I Confusion with Lagrangian function in a calculation example

  • Thread starter zhouhao
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There is waterpipe with smooth interior wall as shown in the figure.The curve of waterpipe could be describe as function ##q_y=f(q_x)##.
A ball going through this pipe was put at ##O## point with zero initial speed.At the point ##(q_x,q_y)##,the speed of the ball could be decomposed as ##(\dot{q_x},\dot{q_y})##.What's more,$${\dot{q}_y}=\tan{\theta}{\dot{q}_x}=f'(q_x)\dot{q}_x \text{ } {(1)}$$.Motion energy function is $$T=\frac{1}{2}m{{\dot{q}}_x}^2+{\frac{1}{2}}m{{\dot{q}}_y}^2$$Potential function is $$V=-mg{q_x}$$ Lagrange function $$L=T-V={\frac{1}{2}}m{{\dot{q}}_x}^2+{\frac{1}{2}}m{\dot{q_y}}^2+mg{q_x} \text{ } {(2)}$$ Substituting equation (1) into equation (2),we get$$L=\frac{1}{2}m\{1+[f'(q_x)]^2\}{{\dot{q}}_x}^2+mg{q_x}$$Now,we calculate lagrange equation$$\frac{d}{dt}(\frac{{\partial}L}{{\partial}q_x})-\frac{{\partial}L}{{\partial}{q_x}}=0$$It could be get $$m\{1+[f'(q_x)]^2\}{\ddot{q}}_x+m{\dot{q}_x}^2{f'(q_x)}{f''(q_x)}-mg=0 {(3)}$$As shown in right part of figure,at point##(q_x,q_y)## of curve,the force taking effect is ##mg\cos{\theta}##,then decomposing this force at ##q_x## direction,we get$$m{\ddot{q}_x}=mg{{\cos}^2{\theta}}=mg(1+{\tan}^2{\theta})=\frac{mg}{1+[f'(q_x)]^2} \text{ }{(4)}$$Substitubing equation (4) into equation (3),we get $$m{\dot{q}_x}^2{f'(q_x)}{f''(q_x)}=0$$
This is not reasonable.
I have no idea how to explain the last equation.Is there something wrong with my force analysis?
 

vanhees71

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I've no clue, how you come to Eq. (4). The Lagrangian contains everything you need to derive the equation of motion. Also note that energy is conserved, because the Lagrangian is no explicitly time dependent. That should be sufficient to solve the equation of motion up to integrations.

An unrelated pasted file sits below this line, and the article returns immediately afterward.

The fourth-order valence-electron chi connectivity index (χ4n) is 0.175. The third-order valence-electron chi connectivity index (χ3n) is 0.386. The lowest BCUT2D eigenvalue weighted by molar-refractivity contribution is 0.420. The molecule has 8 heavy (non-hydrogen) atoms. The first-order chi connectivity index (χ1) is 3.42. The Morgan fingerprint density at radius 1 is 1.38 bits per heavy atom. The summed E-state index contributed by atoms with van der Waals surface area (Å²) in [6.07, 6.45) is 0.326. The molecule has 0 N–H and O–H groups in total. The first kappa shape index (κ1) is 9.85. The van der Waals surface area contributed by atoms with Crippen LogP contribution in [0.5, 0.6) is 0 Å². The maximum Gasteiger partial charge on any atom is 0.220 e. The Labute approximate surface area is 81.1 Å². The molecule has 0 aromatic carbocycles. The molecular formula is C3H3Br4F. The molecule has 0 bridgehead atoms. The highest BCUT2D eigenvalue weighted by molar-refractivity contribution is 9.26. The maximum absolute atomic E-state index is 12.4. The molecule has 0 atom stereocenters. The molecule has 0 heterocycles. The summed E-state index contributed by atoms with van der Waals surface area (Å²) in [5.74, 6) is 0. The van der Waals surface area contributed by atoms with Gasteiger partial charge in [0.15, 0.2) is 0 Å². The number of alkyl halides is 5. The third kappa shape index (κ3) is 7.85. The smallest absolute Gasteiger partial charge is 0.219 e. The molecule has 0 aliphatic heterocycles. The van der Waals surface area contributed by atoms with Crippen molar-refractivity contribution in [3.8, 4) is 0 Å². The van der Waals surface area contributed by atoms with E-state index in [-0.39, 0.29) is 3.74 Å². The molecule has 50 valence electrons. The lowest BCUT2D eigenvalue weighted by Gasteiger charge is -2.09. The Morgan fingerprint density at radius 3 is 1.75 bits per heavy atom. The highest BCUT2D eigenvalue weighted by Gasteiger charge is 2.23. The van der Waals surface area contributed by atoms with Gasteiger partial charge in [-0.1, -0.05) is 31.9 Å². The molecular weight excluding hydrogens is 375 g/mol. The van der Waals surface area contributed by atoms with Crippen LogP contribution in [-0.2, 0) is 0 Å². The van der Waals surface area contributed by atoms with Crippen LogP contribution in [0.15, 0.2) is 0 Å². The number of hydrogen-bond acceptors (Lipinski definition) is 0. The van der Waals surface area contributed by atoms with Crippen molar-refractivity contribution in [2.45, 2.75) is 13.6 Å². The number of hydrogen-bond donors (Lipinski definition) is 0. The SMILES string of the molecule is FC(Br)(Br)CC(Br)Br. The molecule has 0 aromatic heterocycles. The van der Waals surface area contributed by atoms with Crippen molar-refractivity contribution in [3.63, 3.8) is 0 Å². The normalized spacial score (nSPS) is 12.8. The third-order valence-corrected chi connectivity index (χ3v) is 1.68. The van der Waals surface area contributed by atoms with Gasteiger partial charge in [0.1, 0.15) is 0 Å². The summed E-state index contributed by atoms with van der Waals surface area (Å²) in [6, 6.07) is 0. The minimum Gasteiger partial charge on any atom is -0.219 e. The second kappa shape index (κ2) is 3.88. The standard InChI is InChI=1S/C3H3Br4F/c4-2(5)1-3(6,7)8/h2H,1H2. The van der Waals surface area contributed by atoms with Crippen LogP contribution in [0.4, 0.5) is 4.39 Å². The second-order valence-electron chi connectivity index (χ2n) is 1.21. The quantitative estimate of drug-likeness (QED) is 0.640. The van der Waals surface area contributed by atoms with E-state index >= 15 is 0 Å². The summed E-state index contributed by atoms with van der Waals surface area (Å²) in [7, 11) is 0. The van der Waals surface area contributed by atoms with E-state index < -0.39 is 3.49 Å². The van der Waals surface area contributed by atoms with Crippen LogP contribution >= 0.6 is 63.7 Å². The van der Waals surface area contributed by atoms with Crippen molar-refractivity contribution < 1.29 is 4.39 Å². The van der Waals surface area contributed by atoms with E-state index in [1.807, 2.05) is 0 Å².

I've no clue, how you come to Eq. (4). The Lagrangian contains everything you need to derive the equation of motion. Also note that energy is conserved, because the Lagrangian is no explicitly time dependent. That should be sufficient to solve the equation of motion up to integrations.
Thank you.I get equation (4) in this way(equation (4) is not right,which I just find):

Decomposing Gravity into two directions parallel and perpendicular with the curve,perpendicular force would be eliminated and only force parallel to the curve left.The parallel force is the total force,if decomposing the total force into ##q_x## direction,I got equation (4).-------------This is not correct,I have mistaken the total force.
I guess Lagrangian equation should be modified as $$\frac{d}{dt}(\frac{{\partial}L}{{\partial}{\dot{q}_x}})-\frac{{\partial}L}{\partial{q}}=Q_{q_x}$$$$Q_{q_x}\text{is the constrain force decomposed into }q_x \text{ direction}$$

However,how to make the Hamilton's principle take effect here,if we modified the Lagrangian equation?
My aim is not just solve an example,but to find how to through Hamilton's principle{##L(q,\dot{q},t)##} and Fermat's principle{##t(q,\frac{dq}{dq'},q')##} to describe a electron's action or nuclear action.
Thank you.
 
Last edited:

vanhees71

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You have a holonomous constraint, ##q_y=f(q_x)##, and thus you can write down the Lagrangian you did. Then there's one equation of motion
$$\frac{\mathrm{d}}{\mathrm{d}t} \frac{\partial L}{\partial \dot{q}_x}-\frac{\partial L}{\partial q_x}=0.$$
Alternatively you could use the Lagrangian (2) together with the constraint and use the method of Lagrange multipliers (in this case of course there's only one Lagrange multiplier since there's only one constraint). Then you also get the constrain forces.
 

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